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4 dumbest things you do with money

The recession has actually been good for changing how Americans handle their money, making them less likely to overspend and more likely to pay off debts. But there are still a number of common money moves that are just plain dumb. Here are four of the most counterproductive things we do with our money and how you can be smarter.

Also see: Smartest things you do with your money

Bouncing checks: Overdraft laws were rewritten two years ago, allowing consumers to block banks from charging massive overdraft fees without any advance warning. But consumers are still bouncing checks and paying some $30 billion per year in fees as a result. To be sure, banks have set the odds of collecting heavy overdraft penalties in their favor by instituting some sneaky policies - such as "reordering checks" - that are now the subject of lawsuits and regulatory inquiry. But it takes two. 

To be charged an overdraft fee, you actually need to spend more than you've got in your checking account. If you don't do that, you don't get charged 35 bucks every time you spend $5 on a latte. Admittedly, some people are just poor -- or starting out -- and their finances are close to the edge. But if you have more than a few bucks sitting in an emergency fund, and you still overdraft, you're making a big mistake. Either put that money in your checking account (and learn not to spend it) or link the savings account to your checking account to cover the overdrafts more cheaply.

Splurging on sales: How many times have you heard somebody say that they "saved" a fortune by buying a bunch of stuff that was on sale? We are psychologically geared to be fooled by "benchmarking," which is comparing the "original price" on the tag to the supposed mark-down price. And retailers know it. Thus they may mark products up in price before they mark them down.  And yet, when you see a sale, you're likely to think that you're saving big by buying bigger. When, of course, you're buying big. Period.

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The Internet and bar codes have made price comparisons pretty simple. Make sure you do your homework before you shop. And then only buy products that you need, regardless of whether they're on "sale" or not. Really want to "save" money? Don't spend it.

Carrying a balance: The good news is that consumers are paying down their credit card balances. The bad news is that they have balances on their credit cards in the first place. If you are carrying a credit card balance every month, you're buying things you can't afford. And, your overspending ways become more costly each month because interest is accruing on old debt while you're building up new. If you can't figure out how to cut your budget, get professional help. You can get budget advice for free at non-profit credit counseling offices, such as those sponsored by the National Foundation for Credit Counseling. If you need to find a local office, go to the site or call 800-388-2227.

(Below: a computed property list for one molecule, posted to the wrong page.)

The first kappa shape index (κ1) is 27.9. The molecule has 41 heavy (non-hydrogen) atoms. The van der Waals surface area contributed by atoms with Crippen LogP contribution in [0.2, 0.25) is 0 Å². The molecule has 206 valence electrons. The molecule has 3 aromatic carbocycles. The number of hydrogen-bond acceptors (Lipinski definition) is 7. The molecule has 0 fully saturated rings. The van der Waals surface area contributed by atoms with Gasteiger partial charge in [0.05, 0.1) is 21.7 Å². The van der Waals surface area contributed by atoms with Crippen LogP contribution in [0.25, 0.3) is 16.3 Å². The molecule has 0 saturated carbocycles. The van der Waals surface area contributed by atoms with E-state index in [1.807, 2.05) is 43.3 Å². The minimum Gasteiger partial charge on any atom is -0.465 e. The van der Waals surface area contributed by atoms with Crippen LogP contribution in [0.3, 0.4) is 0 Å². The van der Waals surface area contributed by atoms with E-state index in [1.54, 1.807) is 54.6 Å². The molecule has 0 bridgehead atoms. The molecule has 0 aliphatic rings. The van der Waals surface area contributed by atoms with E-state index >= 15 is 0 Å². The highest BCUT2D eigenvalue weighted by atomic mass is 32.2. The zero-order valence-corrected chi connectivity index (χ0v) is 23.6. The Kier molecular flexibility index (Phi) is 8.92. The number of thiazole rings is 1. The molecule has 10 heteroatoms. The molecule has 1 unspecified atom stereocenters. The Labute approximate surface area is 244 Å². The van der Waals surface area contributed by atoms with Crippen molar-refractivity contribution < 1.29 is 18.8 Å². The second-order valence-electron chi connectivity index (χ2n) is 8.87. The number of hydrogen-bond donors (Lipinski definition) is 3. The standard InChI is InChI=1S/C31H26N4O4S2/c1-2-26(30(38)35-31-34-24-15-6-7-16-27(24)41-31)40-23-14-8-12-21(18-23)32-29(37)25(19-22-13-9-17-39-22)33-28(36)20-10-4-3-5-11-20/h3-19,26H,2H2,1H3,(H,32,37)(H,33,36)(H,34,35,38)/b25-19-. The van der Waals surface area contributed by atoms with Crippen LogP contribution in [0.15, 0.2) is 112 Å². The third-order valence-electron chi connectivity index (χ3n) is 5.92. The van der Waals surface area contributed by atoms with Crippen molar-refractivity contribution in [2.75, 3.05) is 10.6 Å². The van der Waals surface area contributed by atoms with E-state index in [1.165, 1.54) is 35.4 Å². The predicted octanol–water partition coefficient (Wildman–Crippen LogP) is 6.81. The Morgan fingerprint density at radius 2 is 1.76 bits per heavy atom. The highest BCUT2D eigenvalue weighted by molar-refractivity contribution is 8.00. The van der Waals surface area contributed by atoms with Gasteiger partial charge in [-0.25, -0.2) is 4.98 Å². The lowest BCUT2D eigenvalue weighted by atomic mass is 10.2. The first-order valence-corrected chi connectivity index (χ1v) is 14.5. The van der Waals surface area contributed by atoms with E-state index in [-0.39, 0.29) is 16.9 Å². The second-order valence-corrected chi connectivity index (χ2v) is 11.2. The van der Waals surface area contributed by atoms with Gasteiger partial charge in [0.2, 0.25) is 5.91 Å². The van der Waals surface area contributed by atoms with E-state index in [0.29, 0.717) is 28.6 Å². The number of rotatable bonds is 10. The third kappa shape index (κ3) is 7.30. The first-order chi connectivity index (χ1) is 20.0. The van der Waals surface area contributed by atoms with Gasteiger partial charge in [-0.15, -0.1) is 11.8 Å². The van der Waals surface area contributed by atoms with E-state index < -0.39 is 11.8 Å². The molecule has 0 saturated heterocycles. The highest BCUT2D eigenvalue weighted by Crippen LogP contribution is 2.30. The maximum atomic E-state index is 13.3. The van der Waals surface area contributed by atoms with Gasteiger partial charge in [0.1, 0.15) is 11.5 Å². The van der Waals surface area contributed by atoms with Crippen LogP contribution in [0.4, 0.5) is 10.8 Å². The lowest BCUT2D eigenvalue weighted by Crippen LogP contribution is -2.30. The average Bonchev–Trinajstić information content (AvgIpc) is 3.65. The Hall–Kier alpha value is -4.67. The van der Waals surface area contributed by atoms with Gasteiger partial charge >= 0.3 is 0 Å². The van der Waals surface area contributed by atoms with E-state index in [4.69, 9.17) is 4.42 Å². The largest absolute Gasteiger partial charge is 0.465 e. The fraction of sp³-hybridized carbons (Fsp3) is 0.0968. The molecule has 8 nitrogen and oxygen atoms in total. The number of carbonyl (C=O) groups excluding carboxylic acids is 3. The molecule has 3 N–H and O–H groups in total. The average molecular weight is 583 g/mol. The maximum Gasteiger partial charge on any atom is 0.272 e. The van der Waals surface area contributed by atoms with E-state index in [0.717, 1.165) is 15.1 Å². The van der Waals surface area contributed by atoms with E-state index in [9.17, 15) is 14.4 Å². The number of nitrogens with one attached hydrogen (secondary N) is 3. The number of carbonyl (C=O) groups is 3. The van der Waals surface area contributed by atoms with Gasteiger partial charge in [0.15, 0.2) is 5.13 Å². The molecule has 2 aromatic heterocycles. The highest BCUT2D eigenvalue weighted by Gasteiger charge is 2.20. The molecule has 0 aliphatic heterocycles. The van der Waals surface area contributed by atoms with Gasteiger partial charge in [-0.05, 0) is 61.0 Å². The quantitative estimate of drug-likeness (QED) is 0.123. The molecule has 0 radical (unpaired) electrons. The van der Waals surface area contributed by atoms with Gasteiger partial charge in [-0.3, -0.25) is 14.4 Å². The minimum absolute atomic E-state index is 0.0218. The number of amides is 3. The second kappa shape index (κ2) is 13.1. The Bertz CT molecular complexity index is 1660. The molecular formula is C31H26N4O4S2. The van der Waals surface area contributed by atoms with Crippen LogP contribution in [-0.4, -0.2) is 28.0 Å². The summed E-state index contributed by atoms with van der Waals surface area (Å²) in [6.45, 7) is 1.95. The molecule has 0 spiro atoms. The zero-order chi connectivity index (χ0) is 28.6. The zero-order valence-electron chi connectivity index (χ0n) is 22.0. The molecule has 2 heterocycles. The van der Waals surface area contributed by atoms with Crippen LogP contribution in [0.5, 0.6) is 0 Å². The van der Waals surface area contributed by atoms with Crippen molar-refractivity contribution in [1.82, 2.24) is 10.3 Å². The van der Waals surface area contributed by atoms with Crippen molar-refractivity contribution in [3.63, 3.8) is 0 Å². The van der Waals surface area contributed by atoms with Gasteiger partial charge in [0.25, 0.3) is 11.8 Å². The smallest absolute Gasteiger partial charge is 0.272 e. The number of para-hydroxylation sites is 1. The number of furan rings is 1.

Investing through a rear-view mirror: Everybody knows that stocks are miserable investments, right? That's because they've underperformed pretty much every other investment class, including bonds and cash, over the past decade. That's why today's generation of 20-somethings don't want anything to do with stocks.  But here's the problem. The rotten stock market is yesterday's news -- just like the unstoppable stock market was the old and not-soon-to-be-repeated story of 2000 -- it was just that no one knew it until it was too late.

Industry experts will tell you that you can look to the past to see how different types of investment will perform. But you can't look to the recent past. That's because markets are volatile, swinging wildly and irrationally over short periods of time. (And 10 years is a relatively short period, in this context.) That's why you never put the rent money in the stock market. But if you have long-term investments that you can leave alone for a decade or more, you'd be foolish to avoid stocks. 

Over long periods of time -- like the 83 years of market history tracked by Ibbotson Associates in Chicago -- stocks earned roughly 10 percent on average; bonds about 5 percent on average; and bank accounts barely keep pace with the rate of inflation. If you want to boost your buying power over time, look at how corporate earnings are doing now compared to stock prices. If a company's price/earnings ratio is below its growth rate, it's probably a bargain. Look forward at what you think is going to happen in the economy and with individual companies that you own. Your portfolio is far less likely to crash when you look where you are going, rather than where you've been.

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